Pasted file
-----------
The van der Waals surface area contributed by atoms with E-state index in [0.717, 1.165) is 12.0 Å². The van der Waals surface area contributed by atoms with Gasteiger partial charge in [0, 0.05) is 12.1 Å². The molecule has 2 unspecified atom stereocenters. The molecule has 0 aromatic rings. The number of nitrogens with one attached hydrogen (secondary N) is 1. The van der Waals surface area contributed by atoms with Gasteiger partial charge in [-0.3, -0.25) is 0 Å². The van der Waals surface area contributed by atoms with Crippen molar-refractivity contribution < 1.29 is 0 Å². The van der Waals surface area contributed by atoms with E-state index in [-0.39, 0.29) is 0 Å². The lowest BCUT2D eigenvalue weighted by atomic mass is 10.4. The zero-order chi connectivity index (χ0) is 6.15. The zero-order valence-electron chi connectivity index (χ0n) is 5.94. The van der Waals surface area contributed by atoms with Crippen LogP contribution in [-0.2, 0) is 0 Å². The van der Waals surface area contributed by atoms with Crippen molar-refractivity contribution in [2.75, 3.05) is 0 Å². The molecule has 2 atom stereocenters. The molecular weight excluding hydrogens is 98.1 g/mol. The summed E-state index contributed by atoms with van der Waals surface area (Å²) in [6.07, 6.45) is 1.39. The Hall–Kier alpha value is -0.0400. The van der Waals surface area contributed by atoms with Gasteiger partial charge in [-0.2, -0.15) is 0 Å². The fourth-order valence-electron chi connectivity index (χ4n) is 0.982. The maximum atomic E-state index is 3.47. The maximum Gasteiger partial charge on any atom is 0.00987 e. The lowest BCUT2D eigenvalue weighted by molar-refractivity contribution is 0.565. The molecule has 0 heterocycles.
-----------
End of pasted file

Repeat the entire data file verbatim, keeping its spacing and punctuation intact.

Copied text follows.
The van der Waals surface area contributed by atoms with E-state index in [0.717, 1.165) is 12.0 Å². The van der Waals surface area contributed by atoms with Gasteiger partial charge in [0, 0.05) is 12.1 Å². The molecule has 2 unspecified atom stereocenters. The molecule has 0 aromatic rings. The number of nitrogens with one attached hydrogen (secondary N) is 1. The van der Waals surface area contributed by atoms with Gasteiger partial charge in [-0.3, -0.25) is 0 Å². The van der Waals surface area contributed by atoms with Crippen molar-refractivity contribution < 1.29 is 0 Å². The van der Waals surface area contributed by atoms with E-state index in [-0.39, 0.29) is 0 Å². The lowest BCUT2D eigenvalue weighted by atomic mass is 10.4. The zero-order chi connectivity index (χ0) is 6.15. The zero-order valence-electron chi connectivity index (χ0n) is 5.94. The van der Waals surface area contributed by atoms with Crippen LogP contribution in [-0.2, 0) is 0 Å². The van der Waals surface area contributed by atoms with Crippen molar-refractivity contribution in [2.75, 3.05) is 0 Å². The molecule has 2 atom stereocenters. The molecular weight excluding hydrogens is 98.1 g/mol. The summed E-state index contributed by atoms with van der Waals surface area (Å²) in [6.07, 6.45) is 1.39. The Hall–Kier alpha value is -0.0400. The van der Waals surface area contributed by atoms with Gasteiger partial charge in [-0.2, -0.15) is 0 Å². The fourth-order valence-electron chi connectivity index (χ4n) is 0.982. The maximum atomic E-state index is 3.47. The maximum Gasteiger partial charge on any atom is 0.00987 e. The lowest BCUT2D eigenvalue weighted by molar-refractivity contribution is 0.565. The molecule has 0 heterocycles.